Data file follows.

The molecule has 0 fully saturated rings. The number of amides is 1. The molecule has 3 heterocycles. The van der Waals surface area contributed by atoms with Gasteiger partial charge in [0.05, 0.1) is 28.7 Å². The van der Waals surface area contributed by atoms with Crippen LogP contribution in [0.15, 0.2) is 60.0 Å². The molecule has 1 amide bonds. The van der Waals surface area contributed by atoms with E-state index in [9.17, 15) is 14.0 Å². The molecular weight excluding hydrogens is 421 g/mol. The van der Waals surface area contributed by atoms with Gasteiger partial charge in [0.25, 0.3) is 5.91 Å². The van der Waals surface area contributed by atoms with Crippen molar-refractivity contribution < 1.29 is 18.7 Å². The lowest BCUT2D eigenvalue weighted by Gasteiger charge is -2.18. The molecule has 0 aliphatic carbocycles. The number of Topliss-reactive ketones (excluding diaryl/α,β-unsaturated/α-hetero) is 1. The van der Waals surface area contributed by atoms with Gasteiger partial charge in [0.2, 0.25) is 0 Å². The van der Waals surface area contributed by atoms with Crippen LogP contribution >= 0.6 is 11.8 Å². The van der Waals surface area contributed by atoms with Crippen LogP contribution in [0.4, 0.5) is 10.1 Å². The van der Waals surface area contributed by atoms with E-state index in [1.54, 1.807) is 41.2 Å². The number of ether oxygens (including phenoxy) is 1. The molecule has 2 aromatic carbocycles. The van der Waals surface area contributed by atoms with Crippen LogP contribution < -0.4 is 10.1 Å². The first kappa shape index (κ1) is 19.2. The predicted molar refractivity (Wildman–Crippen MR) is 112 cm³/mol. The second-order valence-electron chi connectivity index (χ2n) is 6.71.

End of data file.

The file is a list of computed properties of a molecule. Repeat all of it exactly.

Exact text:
The molecule has 0 fully saturated rings. The number of amides is 1. The molecule has 3 heterocycles. The van der Waals surface area contributed by atoms with Gasteiger partial charge in [0.05, 0.1) is 28.7 Å². The van der Waals surface area contributed by atoms with Crippen LogP contribution in [0.15, 0.2) is 60.0 Å². The molecule has 1 amide bonds. The van der Waals surface area contributed by atoms with E-state index in [9.17, 15) is 14.0 Å². The molecular weight excluding hydrogens is 421 g/mol. The van der Waals surface area contributed by atoms with Gasteiger partial charge in [0.25, 0.3) is 5.91 Å². The van der Waals surface area contributed by atoms with Crippen molar-refractivity contribution < 1.29 is 18.7 Å². The lowest BCUT2D eigenvalue weighted by Gasteiger charge is -2.18. The molecule has 0 aliphatic carbocycles. The number of Topliss-reactive ketones (excluding diaryl/α,β-unsaturated/α-hetero) is 1. The van der Waals surface area contributed by atoms with Gasteiger partial charge in [0.2, 0.25) is 0 Å². The van der Waals surface area contributed by atoms with Crippen LogP contribution >= 0.6 is 11.8 Å². The van der Waals surface area contributed by atoms with Crippen LogP contribution in [0.4, 0.5) is 10.1 Å². The van der Waals surface area contributed by atoms with E-state index in [1.54, 1.807) is 41.2 Å². The number of ether oxygens (including phenoxy) is 1. The molecule has 2 aromatic carbocycles. The van der Waals surface area contributed by atoms with Crippen LogP contribution < -0.4 is 10.1 Å². The first kappa shape index (κ1) is 19.2. The predicted molar refractivity (Wildman–Crippen MR) is 112 cm³/mol. The second-order valence-electron chi connectivity index (χ2n) is 6.71.